Sunday, March 28, 2021

A Pink Pinstripe Ngaio Blouse

 Why did I buy a roll of 4 yards of pink pinstripe polyester suiting at Wal-Mart? Well, I had a new skirt pattern I wanted to try out, and I thought a pink skirt would be fun to have. Also, my fiancĂ© said I had enough fabric and tried to steer me away from the fabric section, so of course I had to check out the fabric section, and when I found this pink pinstripe polyester, which would work perfectly for the afore mentioned new skirt pattern, I just had to buy it.

Anyways, I made the skirt, I love it, I have yet to get it photographed and blogged. Once that skirt was made, I still had a good 2 yards of pink pinstripes left. Not wanting to add any more fabric to my already bursting stash, I decided to turn that last 2 yards into a blouse real quick. After a mental trip through my pattern stash, I opted to use the Scroop Patterns Ngaio Blouse pattern for the project. With a couple minor additions. . .

The Ngaio blouse pattern has a couple different options, sleeveless (I made this option about a year ago, never blogged about it specifically, but it can be seen in this blog post.) and short, straight, sleeves. I picked this pattern for this project because I loved the 1930's inspired shape and the multiple cup sizes offered, however, neither of these sleeve options really appealed to me for this project. I wanted something more dramatic! So, I pulled out the 1930's sleeve pattern Simplicity released a few years ago and decided to have some fun!

I picked sleeve, well, the pattern envelope says it's A but the pattern tissue says it's C, basically it's the the puffed 3/4 length sleeve with the angled cuff, for my blouse. Previous experience with this Simplicity pattern has taught me that these sleeves don't generally allow for the best range of motion, so some sleeve cap alterations would be necessary. Also, I would need to make sure the sleeve cap would fit properly into the armscye of the Ngaio Blouse when all was said and done.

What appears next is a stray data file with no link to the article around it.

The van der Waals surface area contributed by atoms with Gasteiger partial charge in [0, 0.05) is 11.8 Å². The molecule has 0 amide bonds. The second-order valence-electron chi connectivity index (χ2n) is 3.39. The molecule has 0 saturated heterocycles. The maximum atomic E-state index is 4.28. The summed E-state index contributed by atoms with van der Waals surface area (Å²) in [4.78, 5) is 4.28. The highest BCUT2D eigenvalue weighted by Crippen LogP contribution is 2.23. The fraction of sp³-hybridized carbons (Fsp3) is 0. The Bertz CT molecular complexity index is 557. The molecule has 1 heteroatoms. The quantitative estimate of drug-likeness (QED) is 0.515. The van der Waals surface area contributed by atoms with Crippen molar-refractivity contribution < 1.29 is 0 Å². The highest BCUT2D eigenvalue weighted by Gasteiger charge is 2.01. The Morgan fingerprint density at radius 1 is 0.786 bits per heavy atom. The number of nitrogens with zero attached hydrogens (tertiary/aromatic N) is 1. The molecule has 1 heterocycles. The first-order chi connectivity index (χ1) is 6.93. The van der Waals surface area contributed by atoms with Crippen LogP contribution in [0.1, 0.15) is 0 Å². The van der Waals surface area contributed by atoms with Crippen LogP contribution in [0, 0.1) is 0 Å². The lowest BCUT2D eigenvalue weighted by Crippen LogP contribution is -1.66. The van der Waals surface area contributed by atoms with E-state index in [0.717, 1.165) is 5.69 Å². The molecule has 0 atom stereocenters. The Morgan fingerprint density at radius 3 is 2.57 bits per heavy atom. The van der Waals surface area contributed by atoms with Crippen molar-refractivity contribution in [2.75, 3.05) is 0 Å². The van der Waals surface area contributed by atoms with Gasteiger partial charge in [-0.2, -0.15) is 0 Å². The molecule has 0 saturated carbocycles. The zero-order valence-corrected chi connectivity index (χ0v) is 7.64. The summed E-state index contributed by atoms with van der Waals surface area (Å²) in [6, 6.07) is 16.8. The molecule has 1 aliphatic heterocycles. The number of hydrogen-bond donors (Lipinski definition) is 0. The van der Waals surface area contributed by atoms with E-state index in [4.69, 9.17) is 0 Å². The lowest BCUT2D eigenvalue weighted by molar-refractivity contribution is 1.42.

I pulled out the straight sleeve piece for the Ngaio blouse and looked at it. Hmmmm. . . I then pulled out the straight sleeve piece for the Scroop patterns Robin Dress and looked at it. The straight sleeve pieces in these two pattern was exactly the same. So, that meant the other sleeve option in the Robin Dress pattern, a flared short sleeve, should fit onto the Ngaio Blouse perfectly. 
The short flared sleeve had the same general pattern shape as the puffed sleeve from the Simplicity pattern - a sleeve cap which would fit smoothly into the armscye with extra volume at the bottom of the sleeve - it was just shorter, and better. Why was it better? The Robin Dress Flared sleeve had a lower sleeve cap. A lower sleeve cap generally gives a better range of motion. Thus, I figured I could graft together the lower sleeve of the Simplicity pattern with the upper sleeve of the Robin Dress pattern and get a sleeve that would fit smoothly and easily onto my Ngaio Blouse and have a good range of motion.

I folded down the too-tall sleeve cap of the Simplicity Pattern to get it out of the way. Then I laid the Robin Dress Sleeve on top of it, making sure to have what would be essentially the mid point of the two sleeve caps (halfway between the top of the sleeve cap and the underarm/bottom of the sleeve cap) at the same level.

Finally, I cut out the sleeves - around the top of the Robin Sleeve, down the side at a smooth angle from the bottom of the Robin sleeve to the bottom of the Simplicity sleeve, and around the bottom of the Simplicity sleeve.

Once that was done the hard part was over! It was smooth sailing, just one evening of sewing, to make the blouse. 

I followed the Simplicity instructions to make the sleeves and get that lovely angled cuff at the bottom.

I followed the Ngaio instructions to put together the body of the blouse, then sewed the sleeves to the body as easy as could be. 

The Robin Dress sleeve cap did indeed fit perfectly into the Ngaio blouse armscye. (I'll have to do some more Robin/Ngaio mash-ups in the future!)

I tried on the finished blouse and loved it! Mostly. . . I felt like it needed a little something else. . . Maybe a bow.

Yes indeed, a bow. I cut a strip of my fabric, sewed it up into a tube, turned it right side out, then slipped it through the little loop of fabric holding the front gathers of the blouse in place and tied it in a bow!

And with that, I had a new blouse I loved! And, all the pink pinstriped polyester suiting was used up! 


  1. Very pretty and feminine blouse. ❤️

  2. Very pretty and feminine blouse. ❤️

  3. Those sleeves look like they were meant to be on that blouse! They compliment the front design elements so well!